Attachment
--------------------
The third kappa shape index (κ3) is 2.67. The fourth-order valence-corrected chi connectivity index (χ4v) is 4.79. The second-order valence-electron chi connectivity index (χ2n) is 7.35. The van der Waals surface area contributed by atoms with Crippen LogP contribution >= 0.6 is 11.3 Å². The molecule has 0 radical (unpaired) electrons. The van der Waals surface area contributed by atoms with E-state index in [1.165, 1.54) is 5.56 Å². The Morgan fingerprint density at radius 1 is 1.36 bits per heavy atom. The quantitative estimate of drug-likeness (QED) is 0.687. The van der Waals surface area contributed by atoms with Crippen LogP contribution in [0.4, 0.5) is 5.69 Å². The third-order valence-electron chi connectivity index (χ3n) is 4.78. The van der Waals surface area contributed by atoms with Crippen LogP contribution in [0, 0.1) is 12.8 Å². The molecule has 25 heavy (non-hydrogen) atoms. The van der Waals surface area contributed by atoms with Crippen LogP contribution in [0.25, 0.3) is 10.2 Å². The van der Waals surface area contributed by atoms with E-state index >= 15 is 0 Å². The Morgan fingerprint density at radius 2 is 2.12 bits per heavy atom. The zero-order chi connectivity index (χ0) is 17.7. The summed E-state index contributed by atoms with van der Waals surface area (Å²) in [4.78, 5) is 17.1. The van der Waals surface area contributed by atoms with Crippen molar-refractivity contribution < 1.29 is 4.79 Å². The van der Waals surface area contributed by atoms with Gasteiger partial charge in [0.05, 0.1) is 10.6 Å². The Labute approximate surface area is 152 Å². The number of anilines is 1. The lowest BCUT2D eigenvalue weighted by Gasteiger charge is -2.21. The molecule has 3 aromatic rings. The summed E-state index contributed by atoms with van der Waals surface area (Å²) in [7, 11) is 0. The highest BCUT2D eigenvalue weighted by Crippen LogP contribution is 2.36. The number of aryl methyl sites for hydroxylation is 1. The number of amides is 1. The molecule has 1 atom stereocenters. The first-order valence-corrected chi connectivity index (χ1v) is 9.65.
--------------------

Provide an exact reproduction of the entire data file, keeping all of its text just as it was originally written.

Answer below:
The third kappa shape index (κ3) is 2.67. The fourth-order valence-corrected chi connectivity index (χ4v) is 4.79. The second-order valence-electron chi connectivity index (χ2n) is 7.35. The van der Waals surface area contributed by atoms with Crippen LogP contribution >= 0.6 is 11.3 Å². The molecule has 0 radical (unpaired) electrons. The van der Waals surface area contributed by atoms with E-state index in [1.165, 1.54) is 5.56 Å². The Morgan fingerprint density at radius 1 is 1.36 bits per heavy atom. The quantitative estimate of drug-likeness (QED) is 0.687. The van der Waals surface area contributed by atoms with Crippen LogP contribution in [0.4, 0.5) is 5.69 Å². The third-order valence-electron chi connectivity index (χ3n) is 4.78. The van der Waals surface area contributed by atoms with Crippen LogP contribution in [0, 0.1) is 12.8 Å². The molecule has 25 heavy (non-hydrogen) atoms. The van der Waals surface area contributed by atoms with Crippen LogP contribution in [0.25, 0.3) is 10.2 Å². The van der Waals surface area contributed by atoms with E-state index >= 15 is 0 Å². The Morgan fingerprint density at radius 2 is 2.12 bits per heavy atom. The zero-order chi connectivity index (χ0) is 17.7. The summed E-state index contributed by atoms with van der Waals surface area (Å²) in [4.78, 5) is 17.1. The van der Waals surface area contributed by atoms with Crippen molar-refractivity contribution < 1.29 is 4.79 Å². The van der Waals surface area contributed by atoms with Gasteiger partial charge in [0.05, 0.1) is 10.6 Å². The Labute approximate surface area is 152 Å². The number of anilines is 1. The lowest BCUT2D eigenvalue weighted by Gasteiger charge is -2.21. The molecule has 3 aromatic rings. The summed E-state index contributed by atoms with van der Waals surface area (Å²) in [7, 11) is 0. The highest BCUT2D eigenvalue weighted by Crippen LogP contribution is 2.36. The number of aryl methyl sites for hydroxylation is 1. The number of amides is 1. The molecule has 1 atom stereocenters. The first-order valence-corrected chi connectivity index (χ1v) is 9.65.